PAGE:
Adult content producers and webmasters have become increasingly resigned to the fact that Section 2257 compliance is here to stay. Renowned industry attorney Greg Piccionelli, Esq., has recently written a detailed set of articles reminding producers of their complicated obligations necessary to achieve 100% compliance with 2257. The increased focus on records keeping obligations is the result of a confluence of events, such as; the district court’s dismissal of the Free Speech Coalition’s (FSC) most recent legal challenge to the statute and associated regulations; the historical trend in the courts in previous 2257 challenges; and the potential for a Republican president in 2013, complete with a newly-appointed conservative Attorney General.
So, is this reluctant acceptance of 2257 as a fact of life warranted? Or is there still a possibility that these burdensome obligations will be lifted – potentially in favor of a more realistic and constitutional system of performer age verification? The answer to these questions requires that we delve into the history of the challenges to Section 2257, and recap the current status of the law.
Initially, the Free Speech Coalition should be congratulated for continuing to fight the good fight against Section 2257. They’ve litigated hard in several courts in the attempt to beat back these sweeping regulations. J. Michael Murray, Esq., whose firm was hired to mount the most recent
challenge, which is currently pending in the Third Circuit Court of Appeals – is one of the best First Amendment lawyers in the biz. But given the history of previous legal challenges to the statute and the way the wind is blowing in the current case, adult webmasters and content producers may need to come to grips with the fact that 2257 will be upheld, therefore, enforcement by the FBI may resume at any time.
The previous attempts to invalidate 2257 have spanned over two decades since its inception in 1988. The original law was struck down as unconstitutional on First Amendment grounds shortly after its passage. American Library Ass’n. v. Thornburgh, 713 F. Supp. 469 (D.D.C. 1989). After the Thornburgh challenge, Congress amended the statute to no longer utilize a rebuttable presumption that the performer in question was a minor, but to directly impose criminal sanctions for noncompliance. The ALA challenged 2257 again challenged, but this time the First Amendment didn’t come out on top. In American Library Ass’n. v. Reno, 33 F.3d 78 (D.C. Cir. 1994), the amended version of 2257 was upheld, as the court rejected the ALA’s argument that the record-keeping provisions were content-based restrictions. In doing so, the Reno court agreed with the feds that record-keeping requirements are necessary to prevent the exploitation of children and a commercial market for child pornography. Further, the district court tailored the scope of the record-keeping provisions by narrowing the definition of “secondary producers” and eliminating the indefinite temporal requirement for maintaining records.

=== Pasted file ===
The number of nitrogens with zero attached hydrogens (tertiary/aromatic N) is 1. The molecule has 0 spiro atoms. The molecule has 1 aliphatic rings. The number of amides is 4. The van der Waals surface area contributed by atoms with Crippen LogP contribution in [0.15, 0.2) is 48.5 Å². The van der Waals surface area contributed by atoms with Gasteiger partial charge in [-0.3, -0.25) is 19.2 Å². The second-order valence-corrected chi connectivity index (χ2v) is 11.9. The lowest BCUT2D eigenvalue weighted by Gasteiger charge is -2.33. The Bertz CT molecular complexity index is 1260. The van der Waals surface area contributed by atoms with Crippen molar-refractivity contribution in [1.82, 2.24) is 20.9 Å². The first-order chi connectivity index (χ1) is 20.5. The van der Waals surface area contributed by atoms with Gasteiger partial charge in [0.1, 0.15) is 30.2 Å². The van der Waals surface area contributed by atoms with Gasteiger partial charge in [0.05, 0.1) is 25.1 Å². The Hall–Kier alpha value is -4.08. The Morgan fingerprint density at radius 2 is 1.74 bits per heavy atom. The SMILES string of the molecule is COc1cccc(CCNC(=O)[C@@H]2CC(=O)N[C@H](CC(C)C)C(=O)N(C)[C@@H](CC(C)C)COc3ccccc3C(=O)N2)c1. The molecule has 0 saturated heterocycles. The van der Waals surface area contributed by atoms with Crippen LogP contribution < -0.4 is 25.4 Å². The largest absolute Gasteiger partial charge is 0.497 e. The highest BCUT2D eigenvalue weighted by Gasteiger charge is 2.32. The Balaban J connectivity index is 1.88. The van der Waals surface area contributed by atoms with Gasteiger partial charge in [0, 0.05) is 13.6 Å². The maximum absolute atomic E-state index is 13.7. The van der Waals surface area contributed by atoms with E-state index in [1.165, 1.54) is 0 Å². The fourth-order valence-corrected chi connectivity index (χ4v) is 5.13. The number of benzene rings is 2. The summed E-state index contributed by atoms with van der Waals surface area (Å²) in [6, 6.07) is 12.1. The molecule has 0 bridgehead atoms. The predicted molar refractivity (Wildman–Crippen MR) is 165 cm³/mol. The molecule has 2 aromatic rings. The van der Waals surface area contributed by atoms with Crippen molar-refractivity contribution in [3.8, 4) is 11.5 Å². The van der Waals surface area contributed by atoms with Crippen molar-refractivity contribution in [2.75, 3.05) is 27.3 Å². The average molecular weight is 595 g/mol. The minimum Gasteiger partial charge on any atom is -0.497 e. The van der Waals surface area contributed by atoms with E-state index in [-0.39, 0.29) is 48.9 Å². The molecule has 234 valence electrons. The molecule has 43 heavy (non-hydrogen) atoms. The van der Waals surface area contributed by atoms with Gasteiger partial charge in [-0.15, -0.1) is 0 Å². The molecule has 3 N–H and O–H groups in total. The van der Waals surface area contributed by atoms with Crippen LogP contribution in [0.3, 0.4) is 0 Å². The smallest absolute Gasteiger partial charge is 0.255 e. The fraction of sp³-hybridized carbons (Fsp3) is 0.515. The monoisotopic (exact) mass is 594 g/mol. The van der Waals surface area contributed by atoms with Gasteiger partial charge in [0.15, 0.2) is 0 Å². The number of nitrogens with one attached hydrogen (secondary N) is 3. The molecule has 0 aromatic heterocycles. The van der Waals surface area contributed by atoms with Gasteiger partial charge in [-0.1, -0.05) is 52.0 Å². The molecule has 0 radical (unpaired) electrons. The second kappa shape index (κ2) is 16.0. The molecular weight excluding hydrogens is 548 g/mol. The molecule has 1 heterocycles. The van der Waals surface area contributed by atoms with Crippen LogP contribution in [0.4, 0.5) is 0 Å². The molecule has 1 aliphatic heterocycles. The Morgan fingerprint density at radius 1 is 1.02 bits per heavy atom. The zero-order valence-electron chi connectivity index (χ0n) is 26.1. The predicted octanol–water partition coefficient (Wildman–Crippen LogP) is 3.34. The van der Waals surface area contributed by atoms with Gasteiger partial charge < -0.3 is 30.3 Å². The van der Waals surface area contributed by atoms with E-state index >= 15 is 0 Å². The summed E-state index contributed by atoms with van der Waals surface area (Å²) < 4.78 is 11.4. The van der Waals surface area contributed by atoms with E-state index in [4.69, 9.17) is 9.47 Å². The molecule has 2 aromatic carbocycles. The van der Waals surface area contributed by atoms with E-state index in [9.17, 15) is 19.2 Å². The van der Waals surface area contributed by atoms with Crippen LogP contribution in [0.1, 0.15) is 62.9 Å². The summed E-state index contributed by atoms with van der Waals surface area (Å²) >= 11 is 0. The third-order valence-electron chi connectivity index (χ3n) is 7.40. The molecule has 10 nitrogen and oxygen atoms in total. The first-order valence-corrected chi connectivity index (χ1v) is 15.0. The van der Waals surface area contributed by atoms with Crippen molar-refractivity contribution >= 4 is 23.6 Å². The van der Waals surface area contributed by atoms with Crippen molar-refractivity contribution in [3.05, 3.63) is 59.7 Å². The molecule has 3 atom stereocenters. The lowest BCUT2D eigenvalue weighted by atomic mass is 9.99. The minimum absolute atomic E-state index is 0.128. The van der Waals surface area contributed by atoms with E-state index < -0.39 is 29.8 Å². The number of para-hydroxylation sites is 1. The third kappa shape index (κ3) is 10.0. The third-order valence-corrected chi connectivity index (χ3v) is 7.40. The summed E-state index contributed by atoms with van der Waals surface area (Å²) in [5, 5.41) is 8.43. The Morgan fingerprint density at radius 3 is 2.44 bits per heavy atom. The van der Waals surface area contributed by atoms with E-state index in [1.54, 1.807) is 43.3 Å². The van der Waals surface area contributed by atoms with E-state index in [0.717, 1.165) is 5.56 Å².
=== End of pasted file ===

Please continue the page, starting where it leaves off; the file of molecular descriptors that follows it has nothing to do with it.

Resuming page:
All was calm on the 2257-front for a few years until Sundance Assoc., Inc. v. Reno, 139 F.3d 804 (10th Cir. 1998), when the Tenth Circuit decided to shake things up a bit and take the DOJ down a peg. The Sundance court invalidated the regulations that imposed records keeping obligations on “secondary producers;” a broad category of ‘producers’ that was created purely by agency regulation and not referenced in the actual 2257 statute. The industry as a whole generally relied on the Sundance decision as the correct interpretation of the law. In the real world that meant that only original producers of adult content kept records, and webmasters that were uninvolved with content production maintained no records of their own, but simply identified the ‘primary producer’s’ records custodian on their website, in order to discharge their perceived obligations under the statute. The DOJ disagreed with the Sundance interpretation of the law, but the statute went unenforced for several years after the Sundance case, so the industry became complacent with the status quo.
That all changed in 2005, when the DOJ passed new regulations which re-ignited the “secondary producer” debate, by imposing records-keeping requirements on all producers including webmasters that published material on a website. The Code of Federal Regulations issued in June of 2005 defined a secondary producer as one who “inserts on a computer site or service a digital image of, or otherwise manages the sexually explicit content of a computer site or service that contains a visual depiction of, an actual human being engaged in actual or simulated sexually explicit conduct.” Overnight, hundreds of thousands of websites became illegal given the lack of 2257 records to back up the content appearing on those sites.
In response to these amended regulations, and the tremendous panic in the industry, the FSC filed suit in Colorado, which happens to be within the realm of the Tenth Circuit, and was therefore bound to follow the Sundance case as precedent. wordFree Speech Coalition v. Gonzales, 406 F. Supp. 2d 1196 (D. Colo. 2005). On December 28, 2005, the FSC received a late Christmas present when the district court, following Sundance, preliminarily enjoined enforcement of the new requirements for all secondary producers who were members of the FSC at the time. As the Attorney General commenced the appeals process in Gonzales, Congress was taking matters into its own hands by passing the Adam Walsh Child Protection & Safety Act, which officially amended 2257 by adding “secondary producers” to the list of those responsible for the record keeping obligations. This essentially ‘fixed’ the main problem identified in the Gonzales case. In the wake of the Adam Walsh Act passage, the Gonzalez court granted a partial summary judgment against the FSC in the case, finding that the Sundance decision no longer applied to 2257 as amended. Free Speech Coalition v. Gonzales, 483 F. Supp. 2d 1069 (D. Colo. 2007). On May 1, 2007, based on an agreement by both the DOJ and the FSC, the Gonzales court dismissed the case, likely as a result of the legislative resolution of the main legal challenge raised in the litigation.